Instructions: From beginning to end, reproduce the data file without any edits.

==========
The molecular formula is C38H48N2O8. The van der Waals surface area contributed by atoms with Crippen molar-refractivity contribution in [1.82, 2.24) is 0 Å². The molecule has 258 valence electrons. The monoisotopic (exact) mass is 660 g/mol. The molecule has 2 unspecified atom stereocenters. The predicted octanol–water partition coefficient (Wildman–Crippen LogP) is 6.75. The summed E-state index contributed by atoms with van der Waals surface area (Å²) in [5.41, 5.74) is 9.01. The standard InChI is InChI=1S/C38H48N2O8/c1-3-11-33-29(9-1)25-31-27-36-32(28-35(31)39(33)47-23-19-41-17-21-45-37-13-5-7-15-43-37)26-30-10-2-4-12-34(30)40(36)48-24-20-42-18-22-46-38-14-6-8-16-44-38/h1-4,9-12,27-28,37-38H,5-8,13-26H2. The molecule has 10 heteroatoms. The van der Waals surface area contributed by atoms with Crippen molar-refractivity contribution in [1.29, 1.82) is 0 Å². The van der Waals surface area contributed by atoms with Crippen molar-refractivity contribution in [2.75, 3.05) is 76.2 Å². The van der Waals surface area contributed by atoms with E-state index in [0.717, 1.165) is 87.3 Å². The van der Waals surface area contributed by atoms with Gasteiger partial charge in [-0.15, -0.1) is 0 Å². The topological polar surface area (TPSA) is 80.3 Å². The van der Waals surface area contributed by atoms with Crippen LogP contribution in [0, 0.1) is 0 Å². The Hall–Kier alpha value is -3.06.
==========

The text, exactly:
The molecular formula is C38H48N2O8. The van der Waals surface area contributed by atoms with Crippen molar-refractivity contribution in [1.82, 2.24) is 0 Å². The molecule has 258 valence electrons. The monoisotopic (exact) mass is 660 g/mol. The molecule has 2 unspecified atom stereocenters. The predicted octanol–water partition coefficient (Wildman–Crippen LogP) is 6.75. The summed E-state index contributed by atoms with van der Waals surface area (Å²) in [5.41, 5.74) is 9.01. The standard InChI is InChI=1S/C38H48N2O8/c1-3-11-33-29(9-1)25-31-27-36-32(28-35(31)39(33)47-23-19-41-17-21-45-37-13-5-7-15-43-37)26-30-10-2-4-12-34(30)40(36)48-24-20-42-18-22-46-38-14-6-8-16-44-38/h1-4,9-12,27-28,37-38H,5-8,13-26H2. The molecule has 10 heteroatoms. The van der Waals surface area contributed by atoms with Crippen molar-refractivity contribution in [1.29, 1.82) is 0 Å². The van der Waals surface area contributed by atoms with Crippen molar-refractivity contribution in [2.75, 3.05) is 76.2 Å². The van der Waals surface area contributed by atoms with E-state index in [0.717, 1.165) is 87.3 Å². The van der Waals surface area contributed by atoms with Gasteiger partial charge in [-0.15, -0.1) is 0 Å². The topological polar surface area (TPSA) is 80.3 Å². The van der Waals surface area contributed by atoms with Crippen LogP contribution in [0, 0.1) is 0 Å². The Hall–Kier alpha value is -3.06.